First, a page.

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Erik Visits an American Grave, Part 481

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This is the grave of Daniel Tompkins.

Born in 1774 in Scarsdale, New York, Tompkins graduated from Columbia in 1795. He studied law with John Jay, among others, and was admitted to the bar in 1797. He opened a practice in New York City. Although he was surrounded and mentored by Federalists, Tompkins became an important leader in the state’s Democratic-Republican Party. He was elected to the New York legislature in 1804 and then to Congress almost immediately after that, but then resigned quickly to become a judge on the New York Supreme Court, where he remained until 1807.

In 1807, Tompkins ran for governor and won, even though he was only 33 years old. He stayed in the office for 10 years, an eternity in early American politics, especially in northern states, where ideas of republicanism led to a lot of turnover. The state had three year terms at this time and he was reelected in 1810 and 1813. He mobilized the state for the War of 1812 more effectively than most governors in that half-baked war effort, creating a strong state militia and instituting a limited draft. James Madison–who Tompkins had supported for the presidency in 1808 over his old mentor DeWitt Clinton–offered him the position of Secretary of State in 1814, but he chose to stay in New York. In 1817, Tompkins, just before leaving Albany, declared that all of New York’s remaining slaves would be freed in 1827. The state had passed a gradual emancipation law in 1799, but had never actually set a final date where all living slaves would be freed. To say the least, New Yorkers didn’t want to give up their slaves any more than they did in Virginia or Alabama. So Tompkins finally started the end of that process.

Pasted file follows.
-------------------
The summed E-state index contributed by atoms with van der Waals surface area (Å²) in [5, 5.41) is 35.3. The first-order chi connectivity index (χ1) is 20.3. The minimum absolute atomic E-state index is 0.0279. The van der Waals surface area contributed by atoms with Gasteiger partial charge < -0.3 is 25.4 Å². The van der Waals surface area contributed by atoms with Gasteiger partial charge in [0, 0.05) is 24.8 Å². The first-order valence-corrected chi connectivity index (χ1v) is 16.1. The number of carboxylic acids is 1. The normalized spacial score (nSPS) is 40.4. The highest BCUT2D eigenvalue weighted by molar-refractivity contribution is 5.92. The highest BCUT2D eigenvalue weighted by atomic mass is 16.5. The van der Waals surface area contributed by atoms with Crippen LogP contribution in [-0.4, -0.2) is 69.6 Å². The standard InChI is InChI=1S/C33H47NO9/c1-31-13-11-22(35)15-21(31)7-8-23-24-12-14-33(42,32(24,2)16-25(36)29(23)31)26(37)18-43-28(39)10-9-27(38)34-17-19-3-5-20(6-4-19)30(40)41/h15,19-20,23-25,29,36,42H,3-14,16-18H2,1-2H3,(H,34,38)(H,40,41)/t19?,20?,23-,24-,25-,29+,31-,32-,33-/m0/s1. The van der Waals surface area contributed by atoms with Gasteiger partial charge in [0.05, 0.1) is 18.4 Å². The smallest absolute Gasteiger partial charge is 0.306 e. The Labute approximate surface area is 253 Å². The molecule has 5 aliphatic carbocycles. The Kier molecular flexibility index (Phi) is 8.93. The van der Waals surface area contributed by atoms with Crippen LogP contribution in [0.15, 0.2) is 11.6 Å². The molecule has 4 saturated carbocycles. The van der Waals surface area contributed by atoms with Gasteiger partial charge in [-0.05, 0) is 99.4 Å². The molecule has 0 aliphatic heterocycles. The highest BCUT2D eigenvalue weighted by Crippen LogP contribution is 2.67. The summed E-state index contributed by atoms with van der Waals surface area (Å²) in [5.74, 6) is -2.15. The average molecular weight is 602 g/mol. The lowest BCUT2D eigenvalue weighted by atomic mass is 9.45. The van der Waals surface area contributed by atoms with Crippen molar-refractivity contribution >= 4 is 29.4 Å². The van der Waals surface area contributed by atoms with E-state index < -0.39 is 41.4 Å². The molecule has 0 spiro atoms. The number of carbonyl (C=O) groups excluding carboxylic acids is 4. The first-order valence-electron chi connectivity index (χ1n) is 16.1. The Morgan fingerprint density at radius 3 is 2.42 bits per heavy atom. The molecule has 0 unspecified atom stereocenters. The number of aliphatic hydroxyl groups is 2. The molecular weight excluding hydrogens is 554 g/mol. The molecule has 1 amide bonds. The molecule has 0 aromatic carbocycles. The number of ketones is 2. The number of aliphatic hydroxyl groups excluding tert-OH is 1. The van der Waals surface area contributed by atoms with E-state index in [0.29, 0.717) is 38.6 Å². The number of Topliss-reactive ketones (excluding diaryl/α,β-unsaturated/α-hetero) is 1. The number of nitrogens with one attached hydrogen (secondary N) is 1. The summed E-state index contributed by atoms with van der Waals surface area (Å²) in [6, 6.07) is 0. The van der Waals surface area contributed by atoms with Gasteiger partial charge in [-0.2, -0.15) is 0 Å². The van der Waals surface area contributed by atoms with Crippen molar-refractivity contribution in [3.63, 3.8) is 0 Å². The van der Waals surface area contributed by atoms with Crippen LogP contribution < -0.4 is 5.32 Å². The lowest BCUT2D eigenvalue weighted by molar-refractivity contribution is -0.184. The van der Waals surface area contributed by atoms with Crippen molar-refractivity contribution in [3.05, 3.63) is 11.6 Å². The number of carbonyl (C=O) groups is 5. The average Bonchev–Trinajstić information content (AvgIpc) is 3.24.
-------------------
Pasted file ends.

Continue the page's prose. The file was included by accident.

Tompkins was a serious contender for the 1816 Democratic-Republican nomination and with the Federalist Party in tatters over nearly committing treason at the end of the War of 1812 through the Hartford Convention, that would have meant an easy walk into the White House. But the Virginia Dynasty held on and James Monroe received the nomination. Tompkins was given the VP slot. He served in that role in both of Monroe’s terms, but not real happily. It was a pretty worthless position. Tompkins actually ran for New York’s governor again in 1820, hoping for a way out, but lost a tight race to DeWitt Clinton. That 1820 date doesn’t match up to the 3-year terms, but this is the available information. He was also a total mess during these years. First, he was a significant alcoholic that was not getting better as he aged. Second, he had some pretty big health problems, in part because he fell off a horse just as he started as VP. Third, he had no money. He had given a bunch of his own money to help fight the War of 1812 but never bothered to really document any of this and being very cheap, neither the state nor the federal government paid him back. The federal government finally gave him a little money in 1823, but he remained pretty overextended for the rest of his life. All of this combined to mean that he was ineffective even at what a VP did, especially when presiding over the Senate during the debates leading up to the Missouri Compromise.

When Monroe left office in 1825, Tompkins returned to New York and died just a few months later, at the age of 50, making him the youngest vice-president to die.

Daniel Tompkins is buried at St. Mark’s Church in the Bowery, Manhattan, New York.

If you would like this series to visit other vice-presidents, you can donate to cover the required expenses here. John C. Calhoun, who was VP under both Adams and Jackson, is in Charleston, South Carolina, while Richard Mentor Johnson, VP under Van Buren, is in Frankfort, Kentucky. Previous posts in this series are archived here.

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